a new program to replace the existing downtown "toolbox" program:
Since the Toolbox was approved by the Agency Board, 129 funding commitments have been issued on 65 different buildings...[and] helped property owners improve their buildings with eligible projects that include windows, HVAC, ADA/seismic upgrades, elevators, sprinklers, electrical/plumbing upgrades, and facade improvements. Under the existing Toolbox, a project that costs $300 has the same grant funding considerations as a project that costs $4M. Maximum funding for both interior and exterior grants is $50,000 each. The average size of projects being completed is $60,000 to $120,000. It is apparent that the existing Toolbox supports small projects, but may not be working to incent private investment for larger projects....
the proposal creates "small project" and "large project" grant categories. Small Projects are those that cost between $10,000 and $100,000, with the Agency grant providing up to 50% of the eligible project costs. Large Project grants are those that cost over $100,000, with the Agency grant providing between 15% to 25% of eligible project costs, depending upon the cost of the project, and the degree to which the project furthers the Program objectives and guidelines. The maximum potential grant under the Program is $300,000, without specific Agency Board approval. [italics added]
The URA's economic development report at first glance is somewhat undernourished, and looks more like report churn than substantive development! You see boilerplate like this, "Fairview Urban Renewal Area- continue the Fairview Small Business Pilot Loan Program to support job growth and private investment in the area," and you have to wonder how much "job growth" it actually entailed. On the other hand, considerably bigger claims are made for the "Enterprise Zone program":
Henningsen Cold Storage Company and NORPAC Foods, Inc. concluded exterior construction of their new facilities in April2014; overall completion is expected by early summer. Garmin AT, Inc. continues with the construction of their new building. When complete, these companies will have invested over $40,000,000 and added approximately 200 jobs. The Enterprise Zone program was influential in helping these firms determine to locate and expand in Salem. Enterprise Zone incentives provide three to five years of property tax abatement for eligible traded sector businesses and support the City's business retention and expansion efforts.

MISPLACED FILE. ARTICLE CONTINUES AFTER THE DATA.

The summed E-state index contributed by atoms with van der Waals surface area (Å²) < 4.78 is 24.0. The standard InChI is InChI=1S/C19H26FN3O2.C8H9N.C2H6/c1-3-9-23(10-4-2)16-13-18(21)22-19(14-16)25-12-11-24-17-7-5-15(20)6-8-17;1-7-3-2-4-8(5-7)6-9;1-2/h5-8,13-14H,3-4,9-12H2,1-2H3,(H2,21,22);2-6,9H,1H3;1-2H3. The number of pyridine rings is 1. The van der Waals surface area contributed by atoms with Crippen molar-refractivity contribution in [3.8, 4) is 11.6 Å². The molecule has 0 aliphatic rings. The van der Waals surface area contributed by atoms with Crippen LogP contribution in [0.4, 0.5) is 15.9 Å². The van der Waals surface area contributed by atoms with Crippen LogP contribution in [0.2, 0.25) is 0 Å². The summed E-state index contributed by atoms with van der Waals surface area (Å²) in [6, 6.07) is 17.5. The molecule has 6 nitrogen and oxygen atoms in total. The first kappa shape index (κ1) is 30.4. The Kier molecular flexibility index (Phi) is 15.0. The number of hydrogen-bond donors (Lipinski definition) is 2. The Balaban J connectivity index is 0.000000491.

There's another round of applicants for the Planning Commission, which has two open seats at the moment. A current Historic Landmarks Commissioner appears to be recommended. An employee of Cherriots was one of the non-recommended candidates, unfortunately - but it would be great to have more thought about transit and transportation on the commission! Maybe next time. In any case, there's some maneuvering or something going on, however. You may recall in February an earlier round. At that time Council did not make a recommendation or appointment, but the recommended appointment this time was one of the non-recommended group last time. A couple of people dropped out and the Cherriots rep was added. And the committee recommends filling one seat only, holding the other open to recruit more candidates. It's a little curious, that's all.
There's an enclave annexation on Wallace Road, and annexation remains opaque as ever.
Old news, procedural news, on the right-of-way vacation for the RR crossing and street in the North Block of the Boise project (when State Street was going to be closed) and the TSP amendments. (See previous discussion of TSP amendments at Planning Commission.)
Again, maybe you see something more interesting or important?